County Supervisors Repeal Ban on San Diego Tribal Land Expansions

by on May 6, 2021 · 1 comment

in Civil Rights, San Diego

On Wednesday, May 5, the San Diego County Board of Supervisors voted 4-1 to repeal policies that basically stopped any expansion by Native American tribal governments.

Federal policy requires Native People’s tribal governments to secure land they own for their reservations under a fee-to-trust process.  In turn, tribes are allowed to build housing and energy projects on the land and also access natural resources. But in March 1994, the San Diego Board of Supervisors approved a policy that opposed all  fee-to-trust applications proposed by tribes within the county, which meant the Board opposed all applications regardless of the merits.

Then in 2001, the Board passed another policy set up strict criteria for tribes to obtain liquor licenses on their lands.

This week, the Board repealed both policies. In the future, any projects will be evaluated on a case-by-case basis and include notifying affected property owners, residents and businesses consistent with zoning laws. Tribes also will still need approval from other regulating agencies such as the Bureau of Indian Affairs.

Supervisor Joel Anderson cast the lone no vote on Wednesday, but offered no formal reason why. Before the vote during a public call-in, Native people’s leaders strongly urged the repeals.

Marcus Cuero, chairman of the Campo Kumeyaay Nation, reminded supervisors that their tribal lands “are where each of you sit today … I hope you’ll remove this impediment, and we’ll start down a new path for our native people.”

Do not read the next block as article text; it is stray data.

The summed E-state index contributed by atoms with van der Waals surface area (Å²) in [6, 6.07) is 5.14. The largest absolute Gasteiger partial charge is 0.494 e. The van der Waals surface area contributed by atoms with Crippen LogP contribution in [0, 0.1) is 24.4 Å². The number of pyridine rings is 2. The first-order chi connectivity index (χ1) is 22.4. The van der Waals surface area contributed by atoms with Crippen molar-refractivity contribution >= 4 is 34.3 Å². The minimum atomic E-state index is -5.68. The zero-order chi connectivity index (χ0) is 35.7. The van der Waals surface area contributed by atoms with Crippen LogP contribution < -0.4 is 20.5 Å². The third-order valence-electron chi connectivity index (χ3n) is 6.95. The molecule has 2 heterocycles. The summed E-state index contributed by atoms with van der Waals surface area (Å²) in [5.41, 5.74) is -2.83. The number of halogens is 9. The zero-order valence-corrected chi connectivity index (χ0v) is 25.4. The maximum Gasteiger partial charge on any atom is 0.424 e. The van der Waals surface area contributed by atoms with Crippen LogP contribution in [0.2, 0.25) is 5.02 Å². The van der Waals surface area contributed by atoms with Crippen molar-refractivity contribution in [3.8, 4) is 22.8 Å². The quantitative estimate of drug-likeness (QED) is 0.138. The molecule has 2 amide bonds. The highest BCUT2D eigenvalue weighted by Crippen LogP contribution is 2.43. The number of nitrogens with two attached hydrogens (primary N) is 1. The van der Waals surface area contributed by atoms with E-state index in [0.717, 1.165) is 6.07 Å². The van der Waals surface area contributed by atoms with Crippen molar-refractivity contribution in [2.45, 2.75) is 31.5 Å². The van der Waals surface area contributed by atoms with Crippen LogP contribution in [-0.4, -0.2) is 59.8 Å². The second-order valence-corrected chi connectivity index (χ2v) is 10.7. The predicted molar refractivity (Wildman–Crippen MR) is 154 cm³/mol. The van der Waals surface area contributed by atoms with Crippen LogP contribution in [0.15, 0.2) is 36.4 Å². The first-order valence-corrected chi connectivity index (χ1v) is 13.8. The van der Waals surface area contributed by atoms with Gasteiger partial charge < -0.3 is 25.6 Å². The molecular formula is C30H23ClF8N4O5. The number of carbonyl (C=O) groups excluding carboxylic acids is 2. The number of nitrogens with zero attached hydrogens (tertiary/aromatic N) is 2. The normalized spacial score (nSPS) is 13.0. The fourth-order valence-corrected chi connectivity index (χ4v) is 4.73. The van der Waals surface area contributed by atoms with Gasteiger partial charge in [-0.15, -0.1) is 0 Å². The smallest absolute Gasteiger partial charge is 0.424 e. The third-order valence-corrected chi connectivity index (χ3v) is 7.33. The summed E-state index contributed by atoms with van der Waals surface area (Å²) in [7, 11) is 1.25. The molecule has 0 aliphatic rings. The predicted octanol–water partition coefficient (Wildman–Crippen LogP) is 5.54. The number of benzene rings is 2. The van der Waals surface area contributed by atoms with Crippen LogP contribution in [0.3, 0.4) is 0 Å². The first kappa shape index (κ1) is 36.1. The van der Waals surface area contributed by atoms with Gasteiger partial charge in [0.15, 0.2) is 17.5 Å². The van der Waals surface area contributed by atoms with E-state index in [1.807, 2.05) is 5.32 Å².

Erica Pinto, chairwoman of the Jamul Indian Village, said she was glad that after 30 years, the board was ending two unfair policies. “We evolve, we change policies, we remove statues, we don’t name buildings in honor of people who commit atrocities,” Pinto said.

Bo Mazzetti, chairman of the Rincon Band of Luseño Indians, said it was “time to get rid of this outright racist law. Let’s do what’s right.” Mazzetti added that “generation after generation, our people have had land taken from them. We’re just asking for the opportunity to buy back our own land.” Also, “no one in this county can point to an example where tribes purchased land and didn’t improve it,” Mazzetti said.

News source: City News Service

{ 1 comment… read it below or add one }

Don Wood May 8, 2021 at 2:11 pm

“Supervisor Joel Anderson cast the lone no vote on Wednesday, but offered no formal reason why.” We all know why. Joel Anderson’s racism is well known and documented over the years, He reflects the worst redneck impulses of some denizens of east county.

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